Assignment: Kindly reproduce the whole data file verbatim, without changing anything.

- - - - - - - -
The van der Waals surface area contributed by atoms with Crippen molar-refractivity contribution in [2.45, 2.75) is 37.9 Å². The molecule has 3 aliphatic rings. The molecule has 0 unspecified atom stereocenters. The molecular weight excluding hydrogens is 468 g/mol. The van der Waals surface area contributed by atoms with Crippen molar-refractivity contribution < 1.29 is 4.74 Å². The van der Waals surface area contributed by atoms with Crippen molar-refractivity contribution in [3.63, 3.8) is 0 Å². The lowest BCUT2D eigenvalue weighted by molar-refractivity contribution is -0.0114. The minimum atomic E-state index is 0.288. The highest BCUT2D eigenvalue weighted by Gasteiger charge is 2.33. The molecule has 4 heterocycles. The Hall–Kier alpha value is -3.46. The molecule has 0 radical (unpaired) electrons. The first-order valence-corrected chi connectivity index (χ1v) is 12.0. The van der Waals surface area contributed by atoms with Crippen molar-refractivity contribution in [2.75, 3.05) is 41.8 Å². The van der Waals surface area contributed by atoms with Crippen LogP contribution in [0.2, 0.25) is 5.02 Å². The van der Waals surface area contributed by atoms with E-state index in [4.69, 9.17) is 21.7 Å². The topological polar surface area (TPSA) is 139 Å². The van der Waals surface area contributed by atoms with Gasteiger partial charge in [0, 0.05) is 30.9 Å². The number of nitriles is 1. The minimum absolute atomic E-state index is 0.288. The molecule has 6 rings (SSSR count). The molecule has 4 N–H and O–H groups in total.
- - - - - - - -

The van der Waals surface area contributed by atoms with Crippen molar-refractivity contribution in [2.45, 2.75) is 37.9 Å². The molecule has 3 aliphatic rings. The molecule has 0 unspecified atom stereocenters. The molecular weight excluding hydrogens is 468 g/mol. The van der Waals surface area contributed by atoms with Crippen molar-refractivity contribution < 1.29 is 4.74 Å². The van der Waals surface area contributed by atoms with Crippen molar-refractivity contribution in [3.63, 3.8) is 0 Å². The lowest BCUT2D eigenvalue weighted by molar-refractivity contribution is -0.0114. The minimum atomic E-state index is 0.288. The highest BCUT2D eigenvalue weighted by Gasteiger charge is 2.33. The molecule has 4 heterocycles. The Hall–Kier alpha value is -3.46. The molecule has 0 radical (unpaired) electrons. The first-order valence-corrected chi connectivity index (χ1v) is 12.0. The van der Waals surface area contributed by atoms with Crippen molar-refractivity contribution in [2.75, 3.05) is 41.8 Å². The van der Waals surface area contributed by atoms with Crippen LogP contribution in [0.2, 0.25) is 5.02 Å². The van der Waals surface area contributed by atoms with E-state index in [4.69, 9.17) is 21.7 Å². The topological polar surface area (TPSA) is 139 Å². The van der Waals surface area contributed by atoms with Gasteiger partial charge in [0, 0.05) is 30.9 Å². The number of nitriles is 1. The minimum absolute atomic E-state index is 0.288. The molecule has 6 rings (SSSR count). The molecule has 4 N–H and O–H groups in total.